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Soap Making Forum > The Soap Making & Craft Forum > Lye-Based Soap Forum > Andalusian Soap
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Old 09-25-2017, 01:03 PM   #1
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Default Andalusian Soap

I had a 6.5 hour sidetrack reading this thread about Andalusian soap. It's a 69 page, 3 year old thread and I figure I'll start a new one to hopefully not confuse things.

Main summary: a member found a recipe that combats "castille slime" by using an extremely low super fat, -40%. It looks like several posts were removed at some point because some of the post numbers mentioned in the thread don't quite match up.

I haven't made soap all month and if I can get myself together to clean my mold I'd like to try this superlye recipe but need to "think out loud" to make sure I absorbed everything right (I have 9 pages of notes, even if they were on a mini legal pad)

I plan to use DeeAnna's first recipe from post 40:
1000g OO
195g NaOH
1195g water, split

Confirming method:
Make a 50% lye solution then mix it with oils after it clears but before it cools.
Hand stir to bring to trace.
Slowly mix in the remainder of the water until everything looks like pudding.
Pour.
(Cut after 24 hours, except I want to use an individual cavity mold)



Random advice:
Use a short, wide bowl
No embeds
Expect the lye concentration to mess with colorants (at least those that morph)
Don't use technology (per post 461)
There is a possibility that I'll see some sort of riding before everything comes together


Some highlights from the thread if you are interested but don't have 6 hours to spare:
Some pics of the process - post 78
We had a member from Andulasia who doesn't seem to be active any more - post 301
A summary to date from DeeAnna - post 405
Some musings about superlye combating DOS - post 406
The technology comment - post 461
Another explanation of trace stages - post 468
An analysis of use as a laundry soap - post 473
DeeAnna discussing the experiment with Kevin Dunn - post 481
Comparison of other negative superfats - posts 596, 611
Analysis after cure - posts 612, 643


Does all of this seem right/make sense? I kind of want to jump in but that -40 is a very scary number.


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Old 09-25-2017, 01:23 PM   #2
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It's an interesting technique, but it does NOT make a slime-free OO or other high-oleic soap. The remaining bars I have on hand still make slime.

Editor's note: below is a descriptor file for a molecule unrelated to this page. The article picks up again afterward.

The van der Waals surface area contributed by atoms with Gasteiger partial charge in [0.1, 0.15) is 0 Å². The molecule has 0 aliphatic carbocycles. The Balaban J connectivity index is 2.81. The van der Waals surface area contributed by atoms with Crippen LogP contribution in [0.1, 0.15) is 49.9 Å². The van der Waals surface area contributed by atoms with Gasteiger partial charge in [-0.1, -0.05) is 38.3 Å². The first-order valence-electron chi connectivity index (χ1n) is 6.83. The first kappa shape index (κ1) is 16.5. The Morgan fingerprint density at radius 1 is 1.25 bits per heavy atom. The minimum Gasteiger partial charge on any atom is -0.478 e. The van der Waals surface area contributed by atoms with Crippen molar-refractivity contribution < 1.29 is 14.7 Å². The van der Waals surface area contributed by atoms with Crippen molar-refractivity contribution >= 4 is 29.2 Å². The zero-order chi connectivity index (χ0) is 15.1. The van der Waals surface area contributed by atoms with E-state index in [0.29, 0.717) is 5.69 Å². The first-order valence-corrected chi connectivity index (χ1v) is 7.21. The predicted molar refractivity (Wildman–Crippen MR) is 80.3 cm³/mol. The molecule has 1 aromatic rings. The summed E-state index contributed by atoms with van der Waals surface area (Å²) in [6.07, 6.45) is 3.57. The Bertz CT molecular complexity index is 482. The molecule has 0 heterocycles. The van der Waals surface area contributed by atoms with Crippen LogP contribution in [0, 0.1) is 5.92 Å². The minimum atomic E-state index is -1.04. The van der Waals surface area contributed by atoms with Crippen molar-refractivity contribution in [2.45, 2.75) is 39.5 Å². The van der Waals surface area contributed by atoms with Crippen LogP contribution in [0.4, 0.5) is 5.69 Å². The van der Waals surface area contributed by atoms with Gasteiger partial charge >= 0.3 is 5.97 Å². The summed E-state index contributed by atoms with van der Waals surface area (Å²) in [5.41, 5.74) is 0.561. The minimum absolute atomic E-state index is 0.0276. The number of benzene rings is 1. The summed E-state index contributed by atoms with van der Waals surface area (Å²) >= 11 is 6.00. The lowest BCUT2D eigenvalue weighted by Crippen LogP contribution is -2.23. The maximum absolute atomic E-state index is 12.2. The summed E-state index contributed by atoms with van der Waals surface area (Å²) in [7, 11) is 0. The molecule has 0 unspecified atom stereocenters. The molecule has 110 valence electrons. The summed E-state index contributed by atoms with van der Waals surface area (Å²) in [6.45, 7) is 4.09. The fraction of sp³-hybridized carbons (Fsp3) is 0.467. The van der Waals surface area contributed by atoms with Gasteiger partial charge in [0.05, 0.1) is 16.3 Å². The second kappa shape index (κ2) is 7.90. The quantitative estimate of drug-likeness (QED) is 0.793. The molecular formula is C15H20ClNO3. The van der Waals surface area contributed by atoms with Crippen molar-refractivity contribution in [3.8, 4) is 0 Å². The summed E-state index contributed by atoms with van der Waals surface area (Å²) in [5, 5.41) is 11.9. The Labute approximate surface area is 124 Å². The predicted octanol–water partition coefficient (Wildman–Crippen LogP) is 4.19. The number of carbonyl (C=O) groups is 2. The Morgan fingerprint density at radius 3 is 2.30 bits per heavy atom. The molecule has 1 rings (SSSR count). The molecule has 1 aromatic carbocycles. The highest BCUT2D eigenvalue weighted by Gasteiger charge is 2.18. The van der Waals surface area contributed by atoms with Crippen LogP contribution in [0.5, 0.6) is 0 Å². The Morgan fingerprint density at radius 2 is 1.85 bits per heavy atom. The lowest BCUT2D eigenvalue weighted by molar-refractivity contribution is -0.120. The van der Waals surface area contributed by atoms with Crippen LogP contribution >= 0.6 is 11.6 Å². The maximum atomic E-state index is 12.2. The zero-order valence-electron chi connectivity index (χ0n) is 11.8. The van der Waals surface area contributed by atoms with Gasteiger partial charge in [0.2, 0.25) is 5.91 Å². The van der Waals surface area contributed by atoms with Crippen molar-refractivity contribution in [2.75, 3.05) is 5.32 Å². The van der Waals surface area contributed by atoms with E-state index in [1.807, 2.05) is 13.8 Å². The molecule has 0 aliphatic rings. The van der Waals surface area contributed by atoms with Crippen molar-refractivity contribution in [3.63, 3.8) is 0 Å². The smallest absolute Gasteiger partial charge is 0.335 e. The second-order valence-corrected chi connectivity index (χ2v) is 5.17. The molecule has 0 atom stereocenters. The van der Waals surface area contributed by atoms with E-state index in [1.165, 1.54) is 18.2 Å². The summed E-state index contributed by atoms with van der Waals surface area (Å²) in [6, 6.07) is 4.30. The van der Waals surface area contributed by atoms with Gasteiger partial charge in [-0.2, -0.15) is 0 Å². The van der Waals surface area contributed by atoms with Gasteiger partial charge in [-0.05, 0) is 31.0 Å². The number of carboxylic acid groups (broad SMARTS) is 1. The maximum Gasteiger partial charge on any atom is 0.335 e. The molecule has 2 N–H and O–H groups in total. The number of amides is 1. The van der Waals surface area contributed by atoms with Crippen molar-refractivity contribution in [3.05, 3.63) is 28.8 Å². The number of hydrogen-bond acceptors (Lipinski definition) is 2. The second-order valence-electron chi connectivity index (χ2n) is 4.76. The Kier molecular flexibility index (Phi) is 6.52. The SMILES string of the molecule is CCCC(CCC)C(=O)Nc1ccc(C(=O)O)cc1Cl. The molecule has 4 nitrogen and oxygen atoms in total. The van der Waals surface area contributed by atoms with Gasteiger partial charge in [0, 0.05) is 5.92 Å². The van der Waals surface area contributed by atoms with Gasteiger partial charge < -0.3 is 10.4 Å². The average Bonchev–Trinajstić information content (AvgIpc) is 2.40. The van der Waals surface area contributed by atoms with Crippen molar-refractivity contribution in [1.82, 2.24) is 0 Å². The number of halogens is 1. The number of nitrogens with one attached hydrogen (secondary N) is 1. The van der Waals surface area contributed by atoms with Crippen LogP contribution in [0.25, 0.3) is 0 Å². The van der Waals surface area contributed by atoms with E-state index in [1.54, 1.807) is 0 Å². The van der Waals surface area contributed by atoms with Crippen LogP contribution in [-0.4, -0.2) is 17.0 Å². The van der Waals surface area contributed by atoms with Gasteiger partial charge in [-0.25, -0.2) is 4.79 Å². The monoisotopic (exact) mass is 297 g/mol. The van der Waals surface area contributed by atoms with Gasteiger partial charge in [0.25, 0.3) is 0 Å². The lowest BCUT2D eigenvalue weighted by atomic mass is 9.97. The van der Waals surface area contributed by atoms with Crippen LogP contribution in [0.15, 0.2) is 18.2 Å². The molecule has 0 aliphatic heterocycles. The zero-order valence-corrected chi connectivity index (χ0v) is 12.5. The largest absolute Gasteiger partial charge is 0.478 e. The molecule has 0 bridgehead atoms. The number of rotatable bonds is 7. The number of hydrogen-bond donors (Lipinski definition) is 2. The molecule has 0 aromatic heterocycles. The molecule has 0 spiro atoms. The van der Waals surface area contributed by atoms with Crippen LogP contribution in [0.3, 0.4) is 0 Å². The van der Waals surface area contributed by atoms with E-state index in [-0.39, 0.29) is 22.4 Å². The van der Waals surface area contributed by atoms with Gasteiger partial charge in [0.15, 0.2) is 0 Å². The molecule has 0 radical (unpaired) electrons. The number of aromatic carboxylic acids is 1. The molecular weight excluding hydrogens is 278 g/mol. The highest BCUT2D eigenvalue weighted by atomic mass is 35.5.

I made it several times, as you know from the older thread, but I don't see it as providing any great benefits to high-oleic soap. And it's time consuming and somewhat tricky to make.

If your goal is to reduce the slime factor, you'd be better off to experiment with adding some KOH to your high-oleic recipes. If your goal is to have the experience of making a curious recipe, by all means -- enjoy!


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Old 09-25-2017, 03:52 PM   #3
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I started to add KOH to all my soaps and my high oleic soaps behave very nice, I use a bit of 5% of koh in every soap
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Old 09-25-2017, 05:31 PM   #4
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I didn't like this recipe at all, even less than regular castile. Still slimey but so dang hard it was like washing with a rock.
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Old 09-25-2017, 05:55 PM   #5
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Yeah, a person could really hurt someone with a cured bar of that soap! Maybe if the lady in the shower scene in Hitchcock's Psycho had been using that soap, the bad guy wouldn't have gotten her?
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Old 09-25-2017, 06:02 PM   #6
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Quote:
Originally Posted by DeeAnna View Post
Yeah, a person could really hurt someone with a cured bar of that soap! Maybe if the lady in the shower scene in Hitchcock's Psycho had been using that soap, the bad guy wouldn't have gotten her?
hehehe
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Old 09-26-2017, 05:28 AM   #7
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I plan to try this when I get some time. Next rainy weekend day perhaps (although around here that could be December, fall keeps getting warmer and dryer).

I will follow the initial instructions on the Spanish Journey blog post -- dissolve the lye in the water, let it cool, then add the olive oil and stir in one direction until thick trace. No stick blender, no adding the lye in extra water, just as written.

And we shall see how it works. I suspect the extra lye is because the solution will absorb quite a bit of CO2 from the air as it's stirred. Also why the directions are to stir gently and in on one direction, this will incorporate less air and hence less CO2.

Definitely a rainy day project though if it's gonna take three hours....
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Old 09-26-2017, 12:54 PM   #8
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"... I suspect the extra lye is because the solution will absorb quite a bit of CO2 from the air as it's stirred...."

While that may be true, I guarantee the soap will still be plenty "hot" with excess NaOH after saponification is done. Have fun!

IMO, stirring in one direction may not have anything to do with the soap itself. It would reduce the chance of splatters and is an easy-to-follow instruction to give to a novice soap maker or child.


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